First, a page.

Advancing the Science of Self-Management in Adults With Long-Term Left Ventricular Assist Devices

Jesus Casida, James Aikens, Francis Pagani, Gregory Ewald, Heidi Craddock, Marykay Pavol, Sarah Schroeder, James Yang

Research output: Contribution to journalArticlepeer-review

11 Scopus citations


This study tested the applicability of the individual and family self-management theory (IFSMT) to self-management (SM) in patients with left ventricular assist devices (LVADs). From an existing data set, we extracted the following variables that correspond to IFSMT's conceptual dimensions: anxiety, depression, and cognition (context dimension); self-efficacy (SM process dimension); adherence and quality of life (QOL; outcome dimensions). Descriptive statistics and partial least squares path modeling procedures were used for data analyses. A total of 100 patients (mean age 52 ± 13.4 years) with continuous flow LVAD designs comprised the present study. Most patients were White (78%), married (69%), college-educated (72%), and on disability (53%). Their mean anxiety and depression scores were slightly above normal, while their cognitive function scores were slightly lower than normal. LVAD care self-efficacy, adherence, and QOL were within normal ranges. Factor loadings ranged from 0.50 to 1.0, and there were significant forward path relationships among the context, process, and outcome dimensions (β ranges from 0.02 to 0.60, all P values < 0.05). In conclusion, the IFSMT provides a good fit for SM in LVAD. Further research is needed to clarify how best to improve LVAD SM practice and treatment outcomes.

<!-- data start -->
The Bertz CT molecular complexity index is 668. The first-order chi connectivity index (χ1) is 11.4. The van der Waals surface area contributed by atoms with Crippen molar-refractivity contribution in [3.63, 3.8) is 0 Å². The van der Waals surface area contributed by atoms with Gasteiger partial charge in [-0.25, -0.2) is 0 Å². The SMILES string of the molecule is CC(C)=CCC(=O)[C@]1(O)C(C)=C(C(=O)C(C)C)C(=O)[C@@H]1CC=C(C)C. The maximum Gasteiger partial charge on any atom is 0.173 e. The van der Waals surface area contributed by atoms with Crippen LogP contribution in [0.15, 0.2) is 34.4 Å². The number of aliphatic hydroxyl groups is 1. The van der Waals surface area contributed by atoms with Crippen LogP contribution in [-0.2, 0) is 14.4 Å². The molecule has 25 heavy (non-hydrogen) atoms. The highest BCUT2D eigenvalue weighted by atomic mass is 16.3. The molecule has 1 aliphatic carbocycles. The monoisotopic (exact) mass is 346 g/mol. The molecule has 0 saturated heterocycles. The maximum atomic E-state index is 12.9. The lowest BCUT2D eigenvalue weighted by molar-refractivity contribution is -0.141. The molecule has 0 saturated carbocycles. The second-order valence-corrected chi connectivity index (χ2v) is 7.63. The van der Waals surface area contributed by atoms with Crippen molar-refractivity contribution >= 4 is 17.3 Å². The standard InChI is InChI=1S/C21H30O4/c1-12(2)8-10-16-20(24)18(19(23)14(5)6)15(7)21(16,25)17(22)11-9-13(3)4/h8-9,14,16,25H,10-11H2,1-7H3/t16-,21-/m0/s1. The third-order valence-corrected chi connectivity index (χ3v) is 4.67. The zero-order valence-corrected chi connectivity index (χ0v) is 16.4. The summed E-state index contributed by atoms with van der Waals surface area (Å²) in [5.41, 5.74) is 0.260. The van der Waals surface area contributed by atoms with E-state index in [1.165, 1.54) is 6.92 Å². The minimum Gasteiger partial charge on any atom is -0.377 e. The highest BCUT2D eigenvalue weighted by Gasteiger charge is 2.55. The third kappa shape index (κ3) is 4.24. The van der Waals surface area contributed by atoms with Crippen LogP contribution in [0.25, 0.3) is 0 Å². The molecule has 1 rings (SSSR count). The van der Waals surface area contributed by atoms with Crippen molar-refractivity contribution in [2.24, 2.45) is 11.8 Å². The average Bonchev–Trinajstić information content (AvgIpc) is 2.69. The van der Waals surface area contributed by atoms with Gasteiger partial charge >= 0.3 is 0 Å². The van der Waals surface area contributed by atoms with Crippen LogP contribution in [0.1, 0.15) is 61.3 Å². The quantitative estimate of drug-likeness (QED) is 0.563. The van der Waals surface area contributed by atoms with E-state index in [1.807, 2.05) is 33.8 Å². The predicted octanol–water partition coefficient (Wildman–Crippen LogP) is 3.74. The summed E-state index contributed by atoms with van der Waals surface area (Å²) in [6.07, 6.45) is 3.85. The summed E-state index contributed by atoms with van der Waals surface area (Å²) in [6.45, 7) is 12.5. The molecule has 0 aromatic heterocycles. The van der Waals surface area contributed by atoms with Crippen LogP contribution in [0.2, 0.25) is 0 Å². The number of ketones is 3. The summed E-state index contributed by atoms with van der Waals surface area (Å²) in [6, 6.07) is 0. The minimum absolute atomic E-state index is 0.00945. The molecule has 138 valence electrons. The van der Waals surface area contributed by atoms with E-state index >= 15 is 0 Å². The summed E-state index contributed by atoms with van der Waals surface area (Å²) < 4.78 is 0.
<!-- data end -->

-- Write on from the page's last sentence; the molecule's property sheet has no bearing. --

Original languageEnglish
Pages (from-to)1095-1103
Number of pages9
JournalArtificial Organs
Issue number11
StatePublished - Nov 2018


  • Circulatory support
  • Left-ventricular assist devices
  • Self-management
  • Self-management of implantable artificial organs
  • Self-management theory


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